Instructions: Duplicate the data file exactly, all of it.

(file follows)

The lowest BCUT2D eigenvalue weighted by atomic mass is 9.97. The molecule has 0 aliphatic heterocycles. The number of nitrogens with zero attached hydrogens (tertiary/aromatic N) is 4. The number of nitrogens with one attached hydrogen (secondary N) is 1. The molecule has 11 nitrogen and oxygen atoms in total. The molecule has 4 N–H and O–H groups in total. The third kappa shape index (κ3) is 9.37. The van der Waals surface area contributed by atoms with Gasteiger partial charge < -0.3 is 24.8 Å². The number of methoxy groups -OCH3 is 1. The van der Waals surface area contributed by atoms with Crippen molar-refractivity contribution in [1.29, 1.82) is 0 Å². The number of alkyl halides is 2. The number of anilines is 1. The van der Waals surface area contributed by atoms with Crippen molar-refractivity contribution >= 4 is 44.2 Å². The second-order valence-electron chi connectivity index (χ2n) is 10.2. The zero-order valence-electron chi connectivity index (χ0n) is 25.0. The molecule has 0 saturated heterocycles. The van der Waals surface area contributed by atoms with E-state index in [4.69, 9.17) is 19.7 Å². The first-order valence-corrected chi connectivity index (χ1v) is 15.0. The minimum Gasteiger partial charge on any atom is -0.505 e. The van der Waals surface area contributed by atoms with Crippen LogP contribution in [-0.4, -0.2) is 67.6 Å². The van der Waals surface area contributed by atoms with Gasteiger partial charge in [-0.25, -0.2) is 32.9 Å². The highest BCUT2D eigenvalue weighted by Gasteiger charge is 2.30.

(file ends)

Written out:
The lowest BCUT2D eigenvalue weighted by atomic mass is 9.97. The molecule has 0 aliphatic heterocycles. The number of nitrogens with zero attached hydrogens (tertiary/aromatic N) is 4. The number of nitrogens with one attached hydrogen (secondary N) is 1. The molecule has 11 nitrogen and oxygen atoms in total. The molecule has 4 N–H and O–H groups in total. The third kappa shape index (κ3) is 9.37. The van der Waals surface area contributed by atoms with Gasteiger partial charge < -0.3 is 24.8 Å². The number of methoxy groups -OCH3 is 1. The van der Waals surface area contributed by atoms with Crippen molar-refractivity contribution in [1.29, 1.82) is 0 Å². The number of alkyl halides is 2. The number of anilines is 1. The van der Waals surface area contributed by atoms with Crippen molar-refractivity contribution >= 4 is 44.2 Å². The second-order valence-electron chi connectivity index (χ2n) is 10.2. The zero-order valence-electron chi connectivity index (χ0n) is 25.0. The molecule has 0 saturated heterocycles. The van der Waals surface area contributed by atoms with E-state index in [4.69, 9.17) is 19.7 Å². The first-order valence-corrected chi connectivity index (χ1v) is 15.0. The minimum Gasteiger partial charge on any atom is -0.505 e. The van der Waals surface area contributed by atoms with Crippen LogP contribution in [-0.4, -0.2) is 67.6 Å². The van der Waals surface area contributed by atoms with Gasteiger partial charge in [-0.25, -0.2) is 32.9 Å². The highest BCUT2D eigenvalue weighted by Gasteiger charge is 2.30.